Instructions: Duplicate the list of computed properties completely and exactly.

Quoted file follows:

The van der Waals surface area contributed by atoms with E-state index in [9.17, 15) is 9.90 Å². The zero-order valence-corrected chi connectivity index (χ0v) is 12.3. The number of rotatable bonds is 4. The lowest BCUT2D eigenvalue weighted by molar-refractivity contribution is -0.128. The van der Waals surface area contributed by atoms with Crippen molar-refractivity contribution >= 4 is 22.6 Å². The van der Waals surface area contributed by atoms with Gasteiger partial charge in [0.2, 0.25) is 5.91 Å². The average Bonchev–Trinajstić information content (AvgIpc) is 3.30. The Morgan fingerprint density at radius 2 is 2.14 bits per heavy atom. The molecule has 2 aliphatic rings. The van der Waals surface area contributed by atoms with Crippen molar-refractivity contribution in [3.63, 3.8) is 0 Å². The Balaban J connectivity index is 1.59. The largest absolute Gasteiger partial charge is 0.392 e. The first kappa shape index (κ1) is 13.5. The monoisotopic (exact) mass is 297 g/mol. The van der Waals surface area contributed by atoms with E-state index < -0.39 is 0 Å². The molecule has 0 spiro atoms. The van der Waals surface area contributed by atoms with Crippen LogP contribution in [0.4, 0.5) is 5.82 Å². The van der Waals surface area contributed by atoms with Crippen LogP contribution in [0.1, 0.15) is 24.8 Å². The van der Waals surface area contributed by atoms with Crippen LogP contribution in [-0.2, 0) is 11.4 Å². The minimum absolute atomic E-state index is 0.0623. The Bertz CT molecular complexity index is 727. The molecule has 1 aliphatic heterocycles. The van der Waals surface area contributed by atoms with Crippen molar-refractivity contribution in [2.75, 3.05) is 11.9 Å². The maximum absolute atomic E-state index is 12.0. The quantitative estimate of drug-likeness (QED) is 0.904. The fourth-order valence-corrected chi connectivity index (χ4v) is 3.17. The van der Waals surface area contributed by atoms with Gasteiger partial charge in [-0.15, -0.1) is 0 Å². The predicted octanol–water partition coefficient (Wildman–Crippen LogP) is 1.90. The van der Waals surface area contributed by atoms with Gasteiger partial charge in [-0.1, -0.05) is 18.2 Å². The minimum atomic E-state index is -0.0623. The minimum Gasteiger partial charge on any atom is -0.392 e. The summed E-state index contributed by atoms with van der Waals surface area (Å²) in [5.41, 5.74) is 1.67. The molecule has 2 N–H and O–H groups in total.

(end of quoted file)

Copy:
The van der Waals surface area contributed by atoms with E-state index in [9.17, 15) is 9.90 Å². The zero-order valence-corrected chi connectivity index (χ0v) is 12.3. The number of rotatable bonds is 4. The lowest BCUT2D eigenvalue weighted by molar-refractivity contribution is -0.128. The van der Waals surface area contributed by atoms with Crippen molar-refractivity contribution >= 4 is 22.6 Å². The van der Waals surface area contributed by atoms with Gasteiger partial charge in [0.2, 0.25) is 5.91 Å². The average Bonchev–Trinajstić information content (AvgIpc) is 3.30. The Morgan fingerprint density at radius 2 is 2.14 bits per heavy atom. The molecule has 2 aliphatic rings. The van der Waals surface area contributed by atoms with Crippen molar-refractivity contribution in [3.63, 3.8) is 0 Å². The Balaban J connectivity index is 1.59. The largest absolute Gasteiger partial charge is 0.392 e. The first kappa shape index (κ1) is 13.5. The monoisotopic (exact) mass is 297 g/mol. The van der Waals surface area contributed by atoms with E-state index < -0.39 is 0 Å². The molecule has 0 spiro atoms. The van der Waals surface area contributed by atoms with Crippen LogP contribution in [0.4, 0.5) is 5.82 Å². The van der Waals surface area contributed by atoms with Crippen LogP contribution in [0.1, 0.15) is 24.8 Å². The van der Waals surface area contributed by atoms with Crippen LogP contribution in [-0.2, 0) is 11.4 Å². The minimum absolute atomic E-state index is 0.0623. The Bertz CT molecular complexity index is 727. The molecule has 1 aliphatic heterocycles. The van der Waals surface area contributed by atoms with Crippen molar-refractivity contribution in [2.75, 3.05) is 11.9 Å². The maximum absolute atomic E-state index is 12.0. The quantitative estimate of drug-likeness (QED) is 0.904. The fourth-order valence-corrected chi connectivity index (χ4v) is 3.17. The van der Waals surface area contributed by atoms with Gasteiger partial charge in [-0.15, -0.1) is 0 Å². The predicted octanol–water partition coefficient (Wildman–Crippen LogP) is 1.90. The van der Waals surface area contributed by atoms with Gasteiger partial charge in [-0.1, -0.05) is 18.2 Å². The minimum atomic E-state index is -0.0623. The minimum Gasteiger partial charge on any atom is -0.392 e. The summed E-state index contributed by atoms with van der Waals surface area (Å²) in [5.41, 5.74) is 1.67. The molecule has 2 N–H and O–H groups in total.